What is the Basis for Most Legal Malpractice Claims?

Doctors and other healthcare practitioners make mistakes just like everyone else. Sometimes, these mistakes will rise to the standards needed for a malpractice claim. When it comes to medical malpractice, having the right help to prove the case is essential. These can be difficult cases, so the right help can make a huge difference in the potential outcome and the amount of compensation the patient might receive. 

Medical Malpractice Claims Require Legal Assistance

Medical malpractice claims are highly fact-dependent and often difficult to prove in court. Most of these cases settle out of court, but they can go to trial. Patients who have been injured and believe they have a malpractice case will need to speak with a lawyer for more details about whether there is a case and what they can expect moving forward. To have a case, the lawyer will need to prove the case meets all four elements of a malpractice claim as noted below. 

The Doctor Had a Duty of Care

It is necessary to prove there was a doctor-patient relationship or other duty of care between the doctor and patient. This is often easy to prove by showing medical bills from the incident, lab reports ordered by the doctor, or other types of evidence to show that the doctor was working with the patient. Verbal agreements can show a duty of care, as well, though they may be more difficult to prove. 

The Doctor Breached the Standard of Care

The next step is to show the doctor breached the standard of care by acting in a way that a reasonable person with the same training and experience would not have acted. An example of this would be when a doctor prescribes a medication the patient is allergic to because they did not take the time to find out if the patient had any allergies to that or similar medications. Most doctors would take the time to ask, so this could breach the standard of care.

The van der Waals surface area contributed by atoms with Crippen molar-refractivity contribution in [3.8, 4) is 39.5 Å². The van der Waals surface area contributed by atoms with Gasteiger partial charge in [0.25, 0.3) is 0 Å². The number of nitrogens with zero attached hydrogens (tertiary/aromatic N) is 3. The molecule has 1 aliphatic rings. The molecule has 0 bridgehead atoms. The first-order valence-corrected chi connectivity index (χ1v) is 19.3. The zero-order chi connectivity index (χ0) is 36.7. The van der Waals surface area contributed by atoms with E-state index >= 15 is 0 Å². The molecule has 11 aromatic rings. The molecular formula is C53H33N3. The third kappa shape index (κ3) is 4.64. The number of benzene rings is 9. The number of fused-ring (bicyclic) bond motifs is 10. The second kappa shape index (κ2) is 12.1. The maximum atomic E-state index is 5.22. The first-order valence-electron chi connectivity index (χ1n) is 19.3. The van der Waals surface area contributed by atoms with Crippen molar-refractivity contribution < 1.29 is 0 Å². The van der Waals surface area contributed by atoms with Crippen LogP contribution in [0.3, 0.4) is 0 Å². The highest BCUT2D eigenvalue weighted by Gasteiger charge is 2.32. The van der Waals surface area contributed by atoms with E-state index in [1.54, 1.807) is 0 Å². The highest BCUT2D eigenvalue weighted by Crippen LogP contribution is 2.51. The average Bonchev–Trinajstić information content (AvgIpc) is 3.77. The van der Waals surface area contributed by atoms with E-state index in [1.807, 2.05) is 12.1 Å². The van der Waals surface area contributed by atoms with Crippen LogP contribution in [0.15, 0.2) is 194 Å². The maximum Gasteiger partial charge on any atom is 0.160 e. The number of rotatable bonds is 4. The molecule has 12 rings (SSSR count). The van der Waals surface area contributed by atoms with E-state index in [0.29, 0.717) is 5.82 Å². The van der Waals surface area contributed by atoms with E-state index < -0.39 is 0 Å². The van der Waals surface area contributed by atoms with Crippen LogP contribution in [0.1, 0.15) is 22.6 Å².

The Patient Suffered an Injury

For a malpractice claim to be valid, the patient must have suffered an injury. Using the medication example, if the patient noticed the error and did not take the medication, there would not be a malpractice claim. If the patient did not realize the error and took the medication, resulting in an allergic reaction, it could fit the criteria for a malpractice claim because the patient had injuries as a result of the error. 

The Patient Had Damages as a Result

Simply having injuries isn’t sufficient to be a malpractice claim. The basis for any type of personal injury case is that the victim suffered damages as a result of the negligence. Using the same example, if the patient had an allergic reaction but did not require medical care, they do not have any damages and the case likely would not qualify as malpractice. If the patient had to go to the hospital, though, the emergency medical bills would be damages that may be recoverable through the malpractice claim. 

Malpractice claims can be difficult to handle, so a lawyer is needed. Patients who have been injured due to the negligence or mistake of a doctor or other healthcare provider will want to contact a lawyer today to find out if they may have a case for malpractice and, if so, what to do next. 

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